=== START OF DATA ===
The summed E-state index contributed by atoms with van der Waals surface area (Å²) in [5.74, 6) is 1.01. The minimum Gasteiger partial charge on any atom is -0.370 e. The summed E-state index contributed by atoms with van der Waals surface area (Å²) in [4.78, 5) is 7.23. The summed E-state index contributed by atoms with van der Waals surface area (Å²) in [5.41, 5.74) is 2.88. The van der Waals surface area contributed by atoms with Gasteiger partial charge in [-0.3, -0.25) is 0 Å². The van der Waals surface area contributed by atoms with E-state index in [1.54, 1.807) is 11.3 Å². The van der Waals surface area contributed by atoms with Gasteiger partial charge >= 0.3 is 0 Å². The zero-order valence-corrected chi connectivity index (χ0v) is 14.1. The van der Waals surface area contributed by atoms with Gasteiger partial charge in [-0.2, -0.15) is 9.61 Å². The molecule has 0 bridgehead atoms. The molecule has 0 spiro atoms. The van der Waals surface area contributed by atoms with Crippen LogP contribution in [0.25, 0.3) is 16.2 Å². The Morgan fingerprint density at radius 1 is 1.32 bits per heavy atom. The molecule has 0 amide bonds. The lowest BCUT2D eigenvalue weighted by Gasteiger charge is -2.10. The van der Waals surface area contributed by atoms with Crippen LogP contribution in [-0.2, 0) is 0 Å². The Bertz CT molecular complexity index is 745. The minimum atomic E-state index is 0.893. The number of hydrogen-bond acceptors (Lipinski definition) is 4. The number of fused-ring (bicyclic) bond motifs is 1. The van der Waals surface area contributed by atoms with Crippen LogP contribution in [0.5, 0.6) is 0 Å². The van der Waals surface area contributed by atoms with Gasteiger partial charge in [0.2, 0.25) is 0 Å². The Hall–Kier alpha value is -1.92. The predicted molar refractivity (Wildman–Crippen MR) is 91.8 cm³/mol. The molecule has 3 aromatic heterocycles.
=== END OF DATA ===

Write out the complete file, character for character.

The summed E-state index contributed by atoms with van der Waals surface area (Å²) in [5.74, 6) is 1.01. The minimum Gasteiger partial charge on any atom is -0.370 e. The summed E-state index contributed by atoms with van der Waals surface area (Å²) in [4.78, 5) is 7.23. The summed E-state index contributed by atoms with van der Waals surface area (Å²) in [5.41, 5.74) is 2.88. The van der Waals surface area contributed by atoms with Gasteiger partial charge in [-0.3, -0.25) is 0 Å². The van der Waals surface area contributed by atoms with E-state index in [1.54, 1.807) is 11.3 Å². The van der Waals surface area contributed by atoms with Gasteiger partial charge >= 0.3 is 0 Å². The zero-order valence-corrected chi connectivity index (χ0v) is 14.1. The van der Waals surface area contributed by atoms with Gasteiger partial charge in [-0.2, -0.15) is 9.61 Å². The molecule has 0 bridgehead atoms. The molecule has 0 spiro atoms. The van der Waals surface area contributed by atoms with Crippen LogP contribution in [0.25, 0.3) is 16.2 Å². The Morgan fingerprint density at radius 1 is 1.32 bits per heavy atom. The molecule has 0 amide bonds. The lowest BCUT2D eigenvalue weighted by Gasteiger charge is -2.10. The van der Waals surface area contributed by atoms with Crippen LogP contribution in [-0.2, 0) is 0 Å². The Bertz CT molecular complexity index is 745. The minimum atomic E-state index is 0.893. The number of hydrogen-bond acceptors (Lipinski definition) is 4. The number of fused-ring (bicyclic) bond motifs is 1. The van der Waals surface area contributed by atoms with Crippen LogP contribution in [0.5, 0.6) is 0 Å². The van der Waals surface area contributed by atoms with Gasteiger partial charge in [0.2, 0.25) is 0 Å². The Hall–Kier alpha value is -1.92. The predicted molar refractivity (Wildman–Crippen MR) is 91.8 cm³/mol. The molecule has 3 aromatic heterocycles.